“The Long Goodbye” was released 50 years ago last week. I wasn’t aware of that until yesterday when my friend/subscriber/film critic Stephen Silver wrote a piece on the film for Living Life Fearless. For those of you who haven’t seen it and may be interested, it contains a nice, non-spoilery overview and contextualization. You should check it out. Both the article and the movie.
Bobby Caldwell: 1951-2023
Blue-eyed soul singer Bobby Caldwell died yesterday at the age of 71.
You may not know who Bobby Caldwell was, especially if you’re under a certain age, but I’m willing to bet you’ve heard his signature song, “What You Won't Do for Love.” You also know songs that he wrote, such as the number one hit “The Next Time I Fall” by Amy Grant and Peter Cetera. You have probably also heard Caldwell’s “My Flame,” which was sampled in Biggie Smalls “Sky's the Limit” and a sample of “What You Won't Do for Love” in the Boyz II Men song “To the Limit.” He had a lot of loungey/yacht-rocky songs in 1980s movies as well, including a song in the cult classic “Night of the Comet” I referenced here a couple of weeks back, called “Never Give Up.”
I know that Caldwell’s brand of white boy R&B, complete with the sexy sax solos and all of that is kind of passé, but he was a particularly skilled practitioner of that craft. Indeed, as the multiple samples from major artists suggest, the foundations of his songs were strong enough upon which to build almost anything. That, more than the genre, which may fall in or out of fashion, or superficial style, is what makes a great song in my book.
Caldwell’s cause of death, by the way, was kind of shocking, even for a guy in his 70s. Back in 2017 he had a cold or a respiratory bug of some kind. He was prescribed the antibiotic fluoroquinolone — the brand name of which is Cipro — and he suffered debilitating side effects. Specifically, he developed neuropathy, a known side effect of fluoroquinolone, which caused a torn Achilles tendon in his leg which prevented him from walking for most of the last five years of his life, among other neurological health problems which contributed to his decline and ultimately his death.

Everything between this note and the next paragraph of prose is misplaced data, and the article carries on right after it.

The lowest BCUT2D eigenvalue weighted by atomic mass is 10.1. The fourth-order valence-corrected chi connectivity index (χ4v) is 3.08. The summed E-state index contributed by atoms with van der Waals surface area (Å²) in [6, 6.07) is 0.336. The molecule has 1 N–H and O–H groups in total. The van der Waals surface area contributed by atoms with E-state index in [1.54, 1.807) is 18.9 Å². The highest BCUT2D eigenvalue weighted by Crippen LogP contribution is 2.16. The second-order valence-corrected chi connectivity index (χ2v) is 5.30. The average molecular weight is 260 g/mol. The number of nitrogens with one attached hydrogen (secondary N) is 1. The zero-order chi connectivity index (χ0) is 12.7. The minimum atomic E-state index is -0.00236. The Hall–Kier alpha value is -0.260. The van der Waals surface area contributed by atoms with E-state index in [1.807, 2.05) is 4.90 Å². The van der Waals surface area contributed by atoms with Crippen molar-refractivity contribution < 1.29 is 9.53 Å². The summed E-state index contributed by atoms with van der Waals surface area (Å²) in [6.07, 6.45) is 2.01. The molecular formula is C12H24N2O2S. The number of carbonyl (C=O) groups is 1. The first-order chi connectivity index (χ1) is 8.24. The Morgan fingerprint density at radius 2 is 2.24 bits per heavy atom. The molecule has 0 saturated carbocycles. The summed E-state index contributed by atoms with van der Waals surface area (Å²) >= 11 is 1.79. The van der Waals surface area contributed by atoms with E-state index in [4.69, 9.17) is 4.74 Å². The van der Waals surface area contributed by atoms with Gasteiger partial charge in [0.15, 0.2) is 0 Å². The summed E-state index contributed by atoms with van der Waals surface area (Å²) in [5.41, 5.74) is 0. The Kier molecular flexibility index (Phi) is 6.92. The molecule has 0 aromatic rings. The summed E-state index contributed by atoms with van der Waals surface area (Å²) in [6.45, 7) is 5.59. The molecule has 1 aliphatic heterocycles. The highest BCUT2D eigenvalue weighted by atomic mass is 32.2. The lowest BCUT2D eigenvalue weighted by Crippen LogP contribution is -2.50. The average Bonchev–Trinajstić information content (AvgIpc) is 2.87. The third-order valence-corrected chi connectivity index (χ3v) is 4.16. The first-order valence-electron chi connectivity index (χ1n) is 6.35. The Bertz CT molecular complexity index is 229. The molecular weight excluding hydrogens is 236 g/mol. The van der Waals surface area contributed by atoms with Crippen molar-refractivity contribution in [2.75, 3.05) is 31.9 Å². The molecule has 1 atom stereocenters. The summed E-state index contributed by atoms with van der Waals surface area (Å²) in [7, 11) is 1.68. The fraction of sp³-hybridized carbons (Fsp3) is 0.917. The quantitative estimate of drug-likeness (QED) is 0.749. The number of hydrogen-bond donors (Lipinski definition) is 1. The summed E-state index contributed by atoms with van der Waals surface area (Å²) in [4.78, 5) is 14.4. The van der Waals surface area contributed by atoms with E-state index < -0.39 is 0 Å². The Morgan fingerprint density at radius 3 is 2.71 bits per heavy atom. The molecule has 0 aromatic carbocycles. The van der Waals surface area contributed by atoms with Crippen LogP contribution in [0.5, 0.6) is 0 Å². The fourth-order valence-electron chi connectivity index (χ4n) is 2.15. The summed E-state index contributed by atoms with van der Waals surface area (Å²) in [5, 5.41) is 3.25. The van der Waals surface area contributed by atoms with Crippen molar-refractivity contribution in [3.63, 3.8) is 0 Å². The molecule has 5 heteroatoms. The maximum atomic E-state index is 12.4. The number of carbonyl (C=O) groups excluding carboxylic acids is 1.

I know everyone’s number comes up eventually, but I’m still always a bit shaken when something so small and seemingly random leads to someone dying. I can understand heart attacks and cancer and getting hit by a crosstown bus. A series of cascading illnesses due to random side effect from a seemingly routine thing, though? Hard for me to get my mind around.
Oh well, that’s life sometimes and we have to shake such things off. It’s easier to do so, I suppose, once I put on “What You Won't Do for Love.” It’s a stone cold banger.
Rest in Peace, Bobby Caldwell. And have a great day, everyone.
I saw back pick and assumed you’d caught the March Madness.
I think Cav players will be more effective than the weak NFL player response.
Man, anyone that doesn’t subscribe and missed out on yesterday? Let’s just say you’re gonna wonder for a long time if you don’t sign up.
And so the football has been taken away from Mets fans.
This does NOT mean the season is over. But I am getting ever more vibes of 1987, when the Mets rolled back most of its World Championship team and the injuries never seemed to slack off (plus Gooden in drug rehab, which in retrospect should also be seen as injury).
But at least Cohen pays for the Mets' wi-fly.
Also saw an interesting article that said that apparently Hal Steinbrenner has been consulting with Aaron Judge about things like what he thinks of Volpe and what he thinks of upcoming renovations to Steinbrenner Field in Tampa. Makes sense to me, actually, since if Judge is being paid that much, he's practically a partner. And he certainly knows a lot about baseball.
Not much of an Altman fan - indeed, I cannot stand MASH the movie - but I figure eventually I will get around to The Long Goodbye. I recently watched Farewell My Lovely, which was an entirely conventional period piece but also a tour de force for Robert Mitchum, and Marlowe, which was set in the then-present 1960s, but was less a Marlowe film and more a proof of concept for The Rockford Files, since James Garner plays the detective in about the same mode as he plays Jim Rockford. I might be due a grand tour of all the Marlowe films, even a rewatch of The Big Sleep, which I never cared for.